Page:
Skip to main content

Rheumatology Valentine

My uncle is going through medical hell.  As a committed iatrophobic (fear of doctors), any mention of phlebotomy, tests, needles or a clinic visit evokes flop-sweat.  Since being slapped with a cancer diagnosis, he has overcome a lot, and much to my surprise has bravely done so.

When I asked how he has adapted so well to the medical onslaught he now leans into, his answer was quick and poignant, “my doctor! I found one who really gives a damn”.  And it's true. I’ve gone on visits and treatments with him, and his oncologist is the real deal; easy and friendly, honest and unrushed, quick with a laugh and plenty of hugs and shakes.

Being liked by your patients goes an awful long way, way beyond your ego-boost and job gratification. Positively inclined patients are more compliant, better managed and have more favorable outcomes.

The rheumatologist-loving patient probably evolved to such a state in one of two ways: 1) divine intervention and 2) trust engendered by your actions.  The latter takes time, attention and a special kind of doctor, qualities inherent in many rheumatologists.

Rheumatologists are unique.  I’ve written about this before, why we love being Rheums, why we are frequently ranked as the happiest of specialties.  About 10 years ago, I did a survey of rheumatologists about why they liked rheumatology.  Many said, practice of rheumatology allows them to be a super sleuth, internist and clinical immunologist.  But beyond this, many linked their satisfaction to touchy-feely, hand holding medicine, rooted in long-term relationships with patients.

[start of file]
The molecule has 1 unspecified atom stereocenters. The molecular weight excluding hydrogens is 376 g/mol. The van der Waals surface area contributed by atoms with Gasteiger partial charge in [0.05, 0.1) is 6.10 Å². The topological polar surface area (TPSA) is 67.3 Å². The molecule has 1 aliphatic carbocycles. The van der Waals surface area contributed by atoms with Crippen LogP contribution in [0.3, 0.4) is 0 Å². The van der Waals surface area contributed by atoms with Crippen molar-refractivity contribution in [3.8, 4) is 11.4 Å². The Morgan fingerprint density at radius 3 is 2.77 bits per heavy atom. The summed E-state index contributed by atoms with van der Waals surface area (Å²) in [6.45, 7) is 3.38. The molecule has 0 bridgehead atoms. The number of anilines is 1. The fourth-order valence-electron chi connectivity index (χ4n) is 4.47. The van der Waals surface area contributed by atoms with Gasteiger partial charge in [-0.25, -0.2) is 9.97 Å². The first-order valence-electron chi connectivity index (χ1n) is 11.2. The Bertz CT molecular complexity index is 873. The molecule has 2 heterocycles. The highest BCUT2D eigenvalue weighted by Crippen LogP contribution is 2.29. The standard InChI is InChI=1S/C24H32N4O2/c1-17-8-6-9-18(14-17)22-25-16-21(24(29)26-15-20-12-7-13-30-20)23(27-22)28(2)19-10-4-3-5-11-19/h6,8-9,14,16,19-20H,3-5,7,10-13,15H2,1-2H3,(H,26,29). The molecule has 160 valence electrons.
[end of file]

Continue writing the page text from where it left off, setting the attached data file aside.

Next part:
Inherent in the skill are the many questions about “how are you doing”, the exams that take time and show your discipline and the face-to-face teaching that patients need.  Many of you write lists, to-do goals, numbers to call. Most rheumatologists I know give their cell phone numbers to some (maybe all) patients, and surprisingly, they rarely get called. That’s testimony of the patients respect for you and all you do for them.

Most rheumatologists proudly declare that, “Rheumatology is a wonderful life”.

So, congratulations for being a rheumatologist, a doctor “who gives a damn” and continues to go the extra mile for their patients. Doing simple things like:

  • Walking into the waiting room to talk to a patient or spouse.
  • Escorting them out of the exam room to check out.
  • Calling a week or two after a difficult visit to check in and check up
  • Telling the parent or spouse of a patient how impressed you are with the patients “will”

Rheumatologists are great people. This is why I love going to Rheum meetings and why my Valentine's Day is best spent going to the week long RWCS meeting, where I get to hone my craft with the peers, leaders role models I love.

Join The Discussion

Karen Kolba

| Feb 14, 2022 2:50 pm

Jack, thanks for the Valentine, and I couldn’t agree more. I loved being a rheumy from fellowship til retirement for all the reasons you mentioned. There is a magic to the Healing Power of Touch, and it flows in both directions. Spread the word to the med students!

If you are a health practitioner, you may to comment.

Due to the nature of these comment forums, only health practitioners are allowed to comment at this time.

The author has no conflicts of interest to disclose related to this subject
Dr. Cush is the Executive Editor of and also Co-Edits the online textbook 
Dr. Cush's interests include medical education, novel drug development, rheumatoid arthritis, spondyloarthritis, drug safety, and Still's disease/autoinflammatory syndromes. He has published over 140 articles and 2 books in rheumatology.
He can be followed on twitter: @RheumNow